Saturday, May 21, 2011

Where Did Beaded Flowers Come From?

Beaded flowers are fascinating. No matter what style you prefer, flowers made from tiny glass beads strung on ordinary wire are intriguing pieces of art. But where did they come from? Who were the first beaded flower artists? Read on for some hints.


The art of making flowers out of beads is many centuries old. Although there is very little documentation on the development of this art, research has shown that the first primitive bead flowers may have been made as early as the 1300's in Germany, when steel needles and wire were developed.

In the ensuing years as the craft spread across Europe, different methods were developed: the Victorian method, also known as the English or Russian method, and the French method. The main difference is that in the Victorian method, which is similar to modern bead jewelry-making techniques, the thread or wire passes through each bead twice or more, and the wire passes from row to row on the sides of the piece; in the French method, the wire passes through each bead only once, and passes from row to row in the center or on the bottom of the individual piece.

One of the reasons that flowers are associated with churches has to do with beads. In the thirteenth century a form of prayer using a string of beads was instituted by St. Dominic. The string, called a rosary, consisted at that time of 15 units of beads. Each unit contained 10 small beads, preceded by one larger one. A prayer was recited at every bead. The word "bede" (sp) is Middle English for "prayer." Because of the length of the original rosary, it became customary to pay someone, usually a resident of an almshouse, to recite the prayers. These people were referred to as bede women or men, and it was they who made the first bead flowers.

The craft was handed down through the centuries and came to be associated with the church and its decorations.

The French used bead flowers as funeral wreaths. These wreaths were called "Immortelles," and ranged from 3 feet to 4 feet in height. They would be left at the grave of the deceased. Since they were made on metal wire and were exposed to the weather, most of these items were destroyed within a year, but a few examples remain today. Occasionally you will see one on Ebay.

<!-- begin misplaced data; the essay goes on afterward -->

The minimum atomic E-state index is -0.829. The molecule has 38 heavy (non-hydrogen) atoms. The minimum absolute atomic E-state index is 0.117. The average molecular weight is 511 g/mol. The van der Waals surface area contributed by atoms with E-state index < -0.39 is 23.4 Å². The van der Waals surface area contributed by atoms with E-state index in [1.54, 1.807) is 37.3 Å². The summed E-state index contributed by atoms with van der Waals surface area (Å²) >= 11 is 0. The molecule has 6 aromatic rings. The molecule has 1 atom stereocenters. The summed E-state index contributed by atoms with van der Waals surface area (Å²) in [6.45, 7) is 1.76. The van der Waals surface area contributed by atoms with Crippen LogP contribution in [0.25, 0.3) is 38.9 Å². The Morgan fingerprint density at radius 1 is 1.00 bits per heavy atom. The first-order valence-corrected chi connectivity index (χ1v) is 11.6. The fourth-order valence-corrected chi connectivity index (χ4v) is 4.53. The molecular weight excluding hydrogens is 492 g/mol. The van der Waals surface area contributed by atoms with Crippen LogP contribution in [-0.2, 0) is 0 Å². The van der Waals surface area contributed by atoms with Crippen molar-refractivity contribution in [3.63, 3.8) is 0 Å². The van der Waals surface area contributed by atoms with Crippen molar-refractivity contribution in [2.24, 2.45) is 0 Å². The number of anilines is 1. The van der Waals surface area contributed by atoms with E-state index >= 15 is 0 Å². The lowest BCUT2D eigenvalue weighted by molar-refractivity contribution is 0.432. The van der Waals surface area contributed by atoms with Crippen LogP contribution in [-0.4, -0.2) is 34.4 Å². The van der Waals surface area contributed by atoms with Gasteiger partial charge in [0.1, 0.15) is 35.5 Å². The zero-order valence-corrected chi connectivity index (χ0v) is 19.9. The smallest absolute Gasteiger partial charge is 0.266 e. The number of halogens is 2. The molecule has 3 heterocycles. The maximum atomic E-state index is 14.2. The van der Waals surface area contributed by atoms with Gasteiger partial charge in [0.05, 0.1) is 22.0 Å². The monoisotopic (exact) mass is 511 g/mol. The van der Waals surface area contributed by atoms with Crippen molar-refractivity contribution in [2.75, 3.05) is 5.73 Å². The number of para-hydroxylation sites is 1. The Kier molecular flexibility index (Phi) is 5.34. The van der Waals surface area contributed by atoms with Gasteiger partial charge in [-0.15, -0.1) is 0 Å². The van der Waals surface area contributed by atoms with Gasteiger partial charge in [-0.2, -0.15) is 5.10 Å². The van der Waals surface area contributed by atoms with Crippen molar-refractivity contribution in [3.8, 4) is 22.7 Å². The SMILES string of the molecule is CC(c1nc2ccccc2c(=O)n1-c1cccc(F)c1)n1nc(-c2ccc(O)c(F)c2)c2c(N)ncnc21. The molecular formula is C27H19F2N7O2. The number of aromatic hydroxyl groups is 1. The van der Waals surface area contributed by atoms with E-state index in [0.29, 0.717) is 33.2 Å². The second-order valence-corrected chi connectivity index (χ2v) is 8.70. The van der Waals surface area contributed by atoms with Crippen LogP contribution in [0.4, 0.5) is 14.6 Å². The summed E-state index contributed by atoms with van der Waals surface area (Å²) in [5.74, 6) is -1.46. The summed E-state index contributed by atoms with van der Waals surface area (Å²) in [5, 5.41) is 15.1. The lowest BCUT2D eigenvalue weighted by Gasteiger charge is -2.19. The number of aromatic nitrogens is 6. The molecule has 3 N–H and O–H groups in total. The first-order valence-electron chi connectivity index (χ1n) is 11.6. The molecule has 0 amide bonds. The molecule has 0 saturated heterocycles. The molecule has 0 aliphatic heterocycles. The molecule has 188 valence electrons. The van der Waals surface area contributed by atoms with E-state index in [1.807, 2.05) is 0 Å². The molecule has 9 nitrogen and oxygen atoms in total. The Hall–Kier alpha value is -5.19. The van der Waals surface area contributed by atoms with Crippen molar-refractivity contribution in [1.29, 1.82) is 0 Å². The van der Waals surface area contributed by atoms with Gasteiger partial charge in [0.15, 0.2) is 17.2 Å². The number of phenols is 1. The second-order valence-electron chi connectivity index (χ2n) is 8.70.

Not only are there bead flowers mounted on the frame of the Immortelle, but the frame wires are wrapped in beaded wire as well. Wires strung with beads might have been coiled or braided as well before wrapping onto the piece. The whole surface of the Immortelle would be wrapped over with wire strung with thousands and thousands of beads.

Once an Immortelle disintegrated, leaving only a pile of beads, the beads would often be recycled into other projects.

In Venice in the 16th century, middle class and poor women made bead flowers for churches, banquet tables and parade floats. At that time, someone could walk down the streets of Venice and see women sitting outside every door, making ornaments out of wire and tiny glass beads.

At one time Venice was a center for the actual production of beads. According to one source, at one point all the beadmaking activity in Venice was moved onto the island of Murano. Murano glass vases and other items are still treasured today.

Around the Napoleonic era (1768-1821), Italian and French peasants who tended the vineyards in the summer were recruited to work with beads in the winter. They would be assigned to embroider the ball gowns and jackets of the court nobility with beads. Imperfect beads or beads that would not fit over the needle were saved and made into flowers. These imperfect beads may have been strung onto wire for the flowers with horsehair or human hair. These flowers were used to decorate church altars, and were carried by altar boys for Easter and Christmas.

In Victorian times, royal European brides often wore wreaths or circlets of bead flowers and carried bead bouquets on their wedding day. The custom was for the bride to abandon the fancy hair styles of the time, and wear her hair simply, straight down her back, and adorn her head with a floral wreath. If she were getting married at a time of the year when fresh flowers were unavailable, bead flowers were an excellent solution.

Getting materials for beaded flowers is much easier now than it was in previous centuries. Some popular suppliers are Jillybeads, Shipwreck Beads, and Paramount Wire.

I hope you enjoyed this post. The history of beaded flowers is a long, convoluted and global story. Come back for a future post on the history of beaded flowers in America.

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